Bukowsical celebrates everything our culture of Ironic Detachment embodies, from The Daily Show and The Colbert Report to Scream and The Onion. And I think it's that meta irony that allows us to observe the horrors of Bukowski's life without getting emotionally caught up in them. But if we New Liners do our job right, the audience will find the humanity in Bukowski and they'll find themselves caring for him anyway, despite the seemingly bullet-proof layer of irony, just like they did for Edgar in Bat Boy, BarfĂ©e in Spelling Bee, and Queenie in The Wild Party.

That's because there's truth behind all that irony. As Al Capone says in The Untouchables, "We laugh because it's funny, and we laugh because it's true." And once we see the truth, we also feel a connection. The secret to Bukowski's success as a writer is that he is all of us. He was a genuine Everyman. And he spilled all his pain and addiction and fear and insecurity onto the page and when we read it, we know we're not alone. We are like him, more than most of us would admit.

Or in other words, we are all Bukowsical.

My favorite kind of show is the outrageous, crazy, even offensive comedies that have a really big heart --  Bat Boy, Urinetown, Cry-Baby, HIgh Fidelity...

Bukowsical is one of those. If you just listen to the cast album, you miss some of what's really wonderful about the show -- the way it's presented, the innocence of musical comedy. The form of the show and its crazy high spirits throw you off kilter, so that instead of condemning Bukowski's hedonism right away, as many people might, this approach knocks down your defenses and your judgment, and you meet Bukowski on his own terms.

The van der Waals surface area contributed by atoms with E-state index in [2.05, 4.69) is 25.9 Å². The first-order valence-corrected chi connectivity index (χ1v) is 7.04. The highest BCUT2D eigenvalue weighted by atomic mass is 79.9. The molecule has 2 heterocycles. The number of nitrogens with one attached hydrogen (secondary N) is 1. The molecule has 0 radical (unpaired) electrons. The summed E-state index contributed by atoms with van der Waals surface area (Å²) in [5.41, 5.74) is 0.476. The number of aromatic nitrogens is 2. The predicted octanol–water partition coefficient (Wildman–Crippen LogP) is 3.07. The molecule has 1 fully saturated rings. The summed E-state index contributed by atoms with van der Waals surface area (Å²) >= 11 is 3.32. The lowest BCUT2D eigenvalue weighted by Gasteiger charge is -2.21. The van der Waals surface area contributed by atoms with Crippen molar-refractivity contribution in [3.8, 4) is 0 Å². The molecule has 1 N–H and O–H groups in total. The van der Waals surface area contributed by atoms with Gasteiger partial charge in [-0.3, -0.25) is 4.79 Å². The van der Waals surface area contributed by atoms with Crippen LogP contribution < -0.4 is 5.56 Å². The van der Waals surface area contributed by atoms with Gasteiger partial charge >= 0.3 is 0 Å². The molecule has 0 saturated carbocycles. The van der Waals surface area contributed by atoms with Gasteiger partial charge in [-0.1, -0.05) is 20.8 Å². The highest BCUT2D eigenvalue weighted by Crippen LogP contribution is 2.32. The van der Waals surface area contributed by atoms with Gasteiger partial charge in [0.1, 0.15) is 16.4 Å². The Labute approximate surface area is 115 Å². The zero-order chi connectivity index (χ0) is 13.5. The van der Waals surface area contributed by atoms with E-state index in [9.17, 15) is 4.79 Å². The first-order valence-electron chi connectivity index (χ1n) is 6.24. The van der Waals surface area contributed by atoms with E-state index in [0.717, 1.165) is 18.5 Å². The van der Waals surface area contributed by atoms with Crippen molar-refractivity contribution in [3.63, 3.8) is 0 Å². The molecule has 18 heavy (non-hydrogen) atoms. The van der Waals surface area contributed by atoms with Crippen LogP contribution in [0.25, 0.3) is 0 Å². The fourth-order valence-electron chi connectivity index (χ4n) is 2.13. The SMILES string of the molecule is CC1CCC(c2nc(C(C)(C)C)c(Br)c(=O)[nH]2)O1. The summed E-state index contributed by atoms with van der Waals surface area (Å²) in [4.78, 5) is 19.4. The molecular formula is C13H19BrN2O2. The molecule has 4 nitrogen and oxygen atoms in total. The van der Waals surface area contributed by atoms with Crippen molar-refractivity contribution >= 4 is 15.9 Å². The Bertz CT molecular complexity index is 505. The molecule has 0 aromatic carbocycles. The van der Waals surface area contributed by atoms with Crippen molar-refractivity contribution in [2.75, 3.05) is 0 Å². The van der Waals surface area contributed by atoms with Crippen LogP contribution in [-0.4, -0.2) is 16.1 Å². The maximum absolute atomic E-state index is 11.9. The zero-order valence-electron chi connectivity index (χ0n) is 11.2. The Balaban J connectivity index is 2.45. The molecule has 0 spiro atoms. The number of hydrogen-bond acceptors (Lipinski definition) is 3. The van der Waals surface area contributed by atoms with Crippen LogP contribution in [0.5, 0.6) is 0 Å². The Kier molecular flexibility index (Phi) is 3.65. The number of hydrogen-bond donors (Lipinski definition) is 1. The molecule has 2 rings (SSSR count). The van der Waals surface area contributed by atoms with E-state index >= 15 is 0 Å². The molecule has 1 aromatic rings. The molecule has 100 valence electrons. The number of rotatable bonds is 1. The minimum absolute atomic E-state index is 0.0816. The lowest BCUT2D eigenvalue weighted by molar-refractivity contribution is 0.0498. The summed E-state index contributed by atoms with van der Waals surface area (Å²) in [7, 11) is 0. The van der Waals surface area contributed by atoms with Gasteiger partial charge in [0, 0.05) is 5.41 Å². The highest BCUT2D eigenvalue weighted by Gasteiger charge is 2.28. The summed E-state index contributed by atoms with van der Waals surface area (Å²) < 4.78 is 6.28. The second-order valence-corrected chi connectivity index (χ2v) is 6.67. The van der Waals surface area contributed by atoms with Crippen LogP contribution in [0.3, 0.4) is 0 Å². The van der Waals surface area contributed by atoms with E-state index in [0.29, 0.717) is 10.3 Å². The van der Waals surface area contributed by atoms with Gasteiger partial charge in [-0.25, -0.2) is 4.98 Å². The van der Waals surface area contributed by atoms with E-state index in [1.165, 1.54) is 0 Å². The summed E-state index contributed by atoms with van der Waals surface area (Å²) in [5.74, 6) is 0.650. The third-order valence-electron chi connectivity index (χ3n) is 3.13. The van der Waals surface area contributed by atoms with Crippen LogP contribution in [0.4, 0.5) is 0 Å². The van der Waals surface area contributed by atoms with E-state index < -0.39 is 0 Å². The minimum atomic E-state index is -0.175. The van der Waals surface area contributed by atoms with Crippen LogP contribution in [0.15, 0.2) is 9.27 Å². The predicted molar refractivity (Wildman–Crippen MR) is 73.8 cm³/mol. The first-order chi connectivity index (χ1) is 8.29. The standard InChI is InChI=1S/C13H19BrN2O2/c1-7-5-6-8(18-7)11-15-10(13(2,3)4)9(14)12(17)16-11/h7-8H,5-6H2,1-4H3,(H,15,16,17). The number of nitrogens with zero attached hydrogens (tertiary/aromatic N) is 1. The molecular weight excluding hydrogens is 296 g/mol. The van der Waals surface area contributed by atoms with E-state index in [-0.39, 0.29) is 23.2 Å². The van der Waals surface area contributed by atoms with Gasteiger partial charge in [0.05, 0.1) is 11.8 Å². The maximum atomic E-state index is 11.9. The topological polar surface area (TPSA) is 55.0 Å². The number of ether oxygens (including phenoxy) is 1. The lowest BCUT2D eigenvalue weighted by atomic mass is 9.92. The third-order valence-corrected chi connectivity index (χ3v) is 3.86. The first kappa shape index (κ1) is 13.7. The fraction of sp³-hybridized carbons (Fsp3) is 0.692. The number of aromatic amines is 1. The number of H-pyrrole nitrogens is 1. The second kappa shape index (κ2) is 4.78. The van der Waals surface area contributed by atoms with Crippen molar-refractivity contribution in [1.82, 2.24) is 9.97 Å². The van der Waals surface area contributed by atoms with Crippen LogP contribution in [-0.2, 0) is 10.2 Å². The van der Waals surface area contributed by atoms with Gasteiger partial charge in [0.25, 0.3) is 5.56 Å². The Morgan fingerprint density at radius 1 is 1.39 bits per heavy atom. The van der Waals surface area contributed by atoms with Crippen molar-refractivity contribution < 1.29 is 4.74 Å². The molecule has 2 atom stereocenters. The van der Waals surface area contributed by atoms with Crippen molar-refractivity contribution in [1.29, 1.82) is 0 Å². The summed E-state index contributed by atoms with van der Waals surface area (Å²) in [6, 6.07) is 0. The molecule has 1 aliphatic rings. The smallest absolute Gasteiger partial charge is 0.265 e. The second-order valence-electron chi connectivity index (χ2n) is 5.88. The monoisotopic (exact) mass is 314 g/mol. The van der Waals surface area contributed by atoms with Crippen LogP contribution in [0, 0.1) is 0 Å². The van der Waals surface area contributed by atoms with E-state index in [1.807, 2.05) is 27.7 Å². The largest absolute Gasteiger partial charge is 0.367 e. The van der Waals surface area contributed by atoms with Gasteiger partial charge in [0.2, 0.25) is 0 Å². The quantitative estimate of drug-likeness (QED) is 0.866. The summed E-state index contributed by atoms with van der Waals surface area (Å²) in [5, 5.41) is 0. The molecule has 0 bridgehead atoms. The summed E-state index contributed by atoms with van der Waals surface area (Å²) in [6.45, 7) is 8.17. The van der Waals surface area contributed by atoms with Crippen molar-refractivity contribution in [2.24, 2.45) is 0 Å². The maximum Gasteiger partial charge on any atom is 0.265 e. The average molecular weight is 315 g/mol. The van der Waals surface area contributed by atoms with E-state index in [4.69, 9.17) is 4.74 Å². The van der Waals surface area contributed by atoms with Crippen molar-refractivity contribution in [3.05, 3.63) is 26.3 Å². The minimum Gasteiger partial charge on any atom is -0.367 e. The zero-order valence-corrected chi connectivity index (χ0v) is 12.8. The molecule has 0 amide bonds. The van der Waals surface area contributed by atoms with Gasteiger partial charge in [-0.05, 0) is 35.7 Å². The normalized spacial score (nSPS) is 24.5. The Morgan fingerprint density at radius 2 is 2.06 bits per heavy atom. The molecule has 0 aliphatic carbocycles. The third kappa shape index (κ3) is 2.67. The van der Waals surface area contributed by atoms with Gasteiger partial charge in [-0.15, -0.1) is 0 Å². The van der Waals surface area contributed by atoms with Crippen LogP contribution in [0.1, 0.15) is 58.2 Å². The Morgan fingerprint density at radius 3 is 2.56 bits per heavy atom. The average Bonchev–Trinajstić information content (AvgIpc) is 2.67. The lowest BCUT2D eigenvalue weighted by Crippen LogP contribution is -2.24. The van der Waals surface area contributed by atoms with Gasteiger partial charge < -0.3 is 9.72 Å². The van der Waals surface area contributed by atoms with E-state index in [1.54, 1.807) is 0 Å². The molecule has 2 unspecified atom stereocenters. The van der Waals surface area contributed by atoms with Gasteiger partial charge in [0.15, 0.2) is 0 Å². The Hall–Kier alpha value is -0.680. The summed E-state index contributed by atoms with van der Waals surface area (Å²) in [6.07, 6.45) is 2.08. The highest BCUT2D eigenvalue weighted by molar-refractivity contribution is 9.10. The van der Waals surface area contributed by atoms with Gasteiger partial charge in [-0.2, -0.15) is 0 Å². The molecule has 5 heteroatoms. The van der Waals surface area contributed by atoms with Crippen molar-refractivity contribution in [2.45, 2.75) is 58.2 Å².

Vulgar yes, often disgusting yes, but also smart, vulnerable, deep, romantic, urban, even kind of Zen-like. And a real artist, maybe even a genius, who experienced life in a way few of us have to; but our everyday failures and humiliations are washed away by Bukowski's far worse, far darker episodes. He's a Christ figure for anyone who ever got picked on, laughed at, or ignored. He takes our horrors on himself and as we read his books -- or watch this show -- we feel better. Not because he had it worse than any of us did, but because we understand that even our worst experiences are essentially universal. We are all the victims of our own fears and expectations, and we all have to learn the lesson Spelling Bee brought us -- "Life is random and unfair." Life's not out to get us. It just doesn't give a shit.

And while that might sound depressing, it's actually oddly comforting. We're all in the same boat, just trying to get through to tomorrow.

In his life and in his art, Bukowski knew the great lesson of the Hero Myth: You just have to stay on the road and keep moving forward. Bukowski had a much harder road than most of us, but he just kept plugging along and writing it all down. Like Bukowski, all we really need to know is to stay on the road. We each have our roadblocks and potholes, but we each learn to navigate around them as we continue on our journey. Just like Bukowski did.

We are all Bukowsical.

Long Live the Musical!